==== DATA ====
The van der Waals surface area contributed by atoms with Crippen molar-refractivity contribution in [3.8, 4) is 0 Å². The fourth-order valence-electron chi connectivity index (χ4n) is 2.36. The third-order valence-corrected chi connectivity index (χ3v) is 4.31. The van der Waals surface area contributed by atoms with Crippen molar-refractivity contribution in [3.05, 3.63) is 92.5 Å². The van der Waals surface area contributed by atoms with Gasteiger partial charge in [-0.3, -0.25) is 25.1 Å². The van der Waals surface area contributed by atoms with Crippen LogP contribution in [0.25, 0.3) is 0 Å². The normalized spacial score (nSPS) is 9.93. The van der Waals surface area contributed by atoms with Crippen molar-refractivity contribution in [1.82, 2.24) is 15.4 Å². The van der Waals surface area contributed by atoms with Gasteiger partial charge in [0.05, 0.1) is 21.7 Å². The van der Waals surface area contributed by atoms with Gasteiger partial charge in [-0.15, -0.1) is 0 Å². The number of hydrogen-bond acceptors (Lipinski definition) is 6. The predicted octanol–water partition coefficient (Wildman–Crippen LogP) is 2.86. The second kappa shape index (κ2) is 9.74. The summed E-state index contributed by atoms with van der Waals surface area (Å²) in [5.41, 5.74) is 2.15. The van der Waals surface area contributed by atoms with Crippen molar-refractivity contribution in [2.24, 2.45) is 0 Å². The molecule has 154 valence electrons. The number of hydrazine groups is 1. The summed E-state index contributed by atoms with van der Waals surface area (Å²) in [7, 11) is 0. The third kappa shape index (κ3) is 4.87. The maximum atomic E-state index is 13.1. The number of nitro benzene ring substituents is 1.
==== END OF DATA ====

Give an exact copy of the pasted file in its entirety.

The van der Waals surface area contributed by atoms with Crippen molar-refractivity contribution in [3.8, 4) is 0 Å². The fourth-order valence-electron chi connectivity index (χ4n) is 2.36. The third-order valence-corrected chi connectivity index (χ3v) is 4.31. The van der Waals surface area contributed by atoms with Crippen molar-refractivity contribution in [3.05, 3.63) is 92.5 Å². The van der Waals surface area contributed by atoms with Gasteiger partial charge in [-0.3, -0.25) is 25.1 Å². The van der Waals surface area contributed by atoms with Crippen LogP contribution in [0.25, 0.3) is 0 Å². The normalized spacial score (nSPS) is 9.93. The van der Waals surface area contributed by atoms with Crippen molar-refractivity contribution in [1.82, 2.24) is 15.4 Å². The van der Waals surface area contributed by atoms with Gasteiger partial charge in [0.05, 0.1) is 21.7 Å². The van der Waals surface area contributed by atoms with Gasteiger partial charge in [-0.15, -0.1) is 0 Å². The number of hydrogen-bond acceptors (Lipinski definition) is 6. The predicted octanol–water partition coefficient (Wildman–Crippen LogP) is 2.86. The second kappa shape index (κ2) is 9.74. The summed E-state index contributed by atoms with van der Waals surface area (Å²) in [5.41, 5.74) is 2.15. The van der Waals surface area contributed by atoms with Crippen molar-refractivity contribution in [2.24, 2.45) is 0 Å². The molecule has 154 valence electrons. The number of hydrazine groups is 1. The summed E-state index contributed by atoms with van der Waals surface area (Å²) in [7, 11) is 0. The third kappa shape index (κ3) is 4.87. The maximum atomic E-state index is 13.1. The number of nitro benzene ring substituents is 1.